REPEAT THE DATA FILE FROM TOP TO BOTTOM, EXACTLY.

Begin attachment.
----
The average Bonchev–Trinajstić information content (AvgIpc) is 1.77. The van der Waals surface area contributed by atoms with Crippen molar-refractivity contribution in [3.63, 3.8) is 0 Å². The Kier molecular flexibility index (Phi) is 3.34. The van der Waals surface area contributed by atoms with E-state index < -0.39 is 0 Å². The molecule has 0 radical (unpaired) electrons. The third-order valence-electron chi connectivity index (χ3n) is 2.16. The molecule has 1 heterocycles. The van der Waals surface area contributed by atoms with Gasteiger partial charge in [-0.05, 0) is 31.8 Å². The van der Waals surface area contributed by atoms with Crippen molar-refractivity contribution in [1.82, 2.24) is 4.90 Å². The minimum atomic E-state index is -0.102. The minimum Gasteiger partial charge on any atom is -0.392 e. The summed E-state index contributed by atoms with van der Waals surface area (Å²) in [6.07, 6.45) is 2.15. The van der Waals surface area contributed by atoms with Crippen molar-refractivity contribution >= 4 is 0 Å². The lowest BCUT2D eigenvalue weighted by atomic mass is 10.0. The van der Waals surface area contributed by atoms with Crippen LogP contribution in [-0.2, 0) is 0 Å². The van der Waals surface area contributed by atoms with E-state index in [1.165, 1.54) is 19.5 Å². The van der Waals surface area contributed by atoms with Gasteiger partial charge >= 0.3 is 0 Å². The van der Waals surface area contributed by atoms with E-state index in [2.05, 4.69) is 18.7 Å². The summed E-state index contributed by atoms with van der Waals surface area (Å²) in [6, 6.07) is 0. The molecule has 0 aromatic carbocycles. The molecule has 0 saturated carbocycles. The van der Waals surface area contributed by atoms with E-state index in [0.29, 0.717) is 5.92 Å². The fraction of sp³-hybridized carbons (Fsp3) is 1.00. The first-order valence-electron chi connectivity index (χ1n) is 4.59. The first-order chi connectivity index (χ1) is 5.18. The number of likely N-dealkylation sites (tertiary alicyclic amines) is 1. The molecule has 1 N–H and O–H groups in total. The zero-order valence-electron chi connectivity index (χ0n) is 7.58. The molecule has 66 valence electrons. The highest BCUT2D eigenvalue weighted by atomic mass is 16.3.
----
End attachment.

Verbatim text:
The average Bonchev–Trinajstić information content (AvgIpc) is 1.77. The van der Waals surface area contributed by atoms with Crippen molar-refractivity contribution in [3.63, 3.8) is 0 Å². The Kier molecular flexibility index (Phi) is 3.34. The van der Waals surface area contributed by atoms with E-state index < -0.39 is 0 Å². The molecule has 0 radical (unpaired) electrons. The third-order valence-electron chi connectivity index (χ3n) is 2.16. The molecule has 1 heterocycles. The van der Waals surface area contributed by atoms with Gasteiger partial charge in [-0.05, 0) is 31.8 Å². The van der Waals surface area contributed by atoms with Crippen molar-refractivity contribution in [1.82, 2.24) is 4.90 Å². The minimum atomic E-state index is -0.102. The minimum Gasteiger partial charge on any atom is -0.392 e. The summed E-state index contributed by atoms with van der Waals surface area (Å²) in [6.07, 6.45) is 2.15. The van der Waals surface area contributed by atoms with Crippen molar-refractivity contribution >= 4 is 0 Å². The lowest BCUT2D eigenvalue weighted by atomic mass is 10.0. The van der Waals surface area contributed by atoms with Crippen LogP contribution in [-0.2, 0) is 0 Å². The van der Waals surface area contributed by atoms with E-state index in [1.165, 1.54) is 19.5 Å². The van der Waals surface area contributed by atoms with Gasteiger partial charge >= 0.3 is 0 Å². The van der Waals surface area contributed by atoms with E-state index in [2.05, 4.69) is 18.7 Å². The summed E-state index contributed by atoms with van der Waals surface area (Å²) in [6, 6.07) is 0. The molecule has 0 aromatic carbocycles. The molecule has 0 saturated carbocycles. The van der Waals surface area contributed by atoms with E-state index in [0.29, 0.717) is 5.92 Å². The fraction of sp³-hybridized carbons (Fsp3) is 1.00. The first-order valence-electron chi connectivity index (χ1n) is 4.59. The first-order chi connectivity index (χ1) is 5.18. The number of likely N-dealkylation sites (tertiary alicyclic amines) is 1. The molecule has 1 N–H and O–H groups in total. The zero-order valence-electron chi connectivity index (χ0n) is 7.58. The molecule has 66 valence electrons. The highest BCUT2D eigenvalue weighted by atomic mass is 16.3.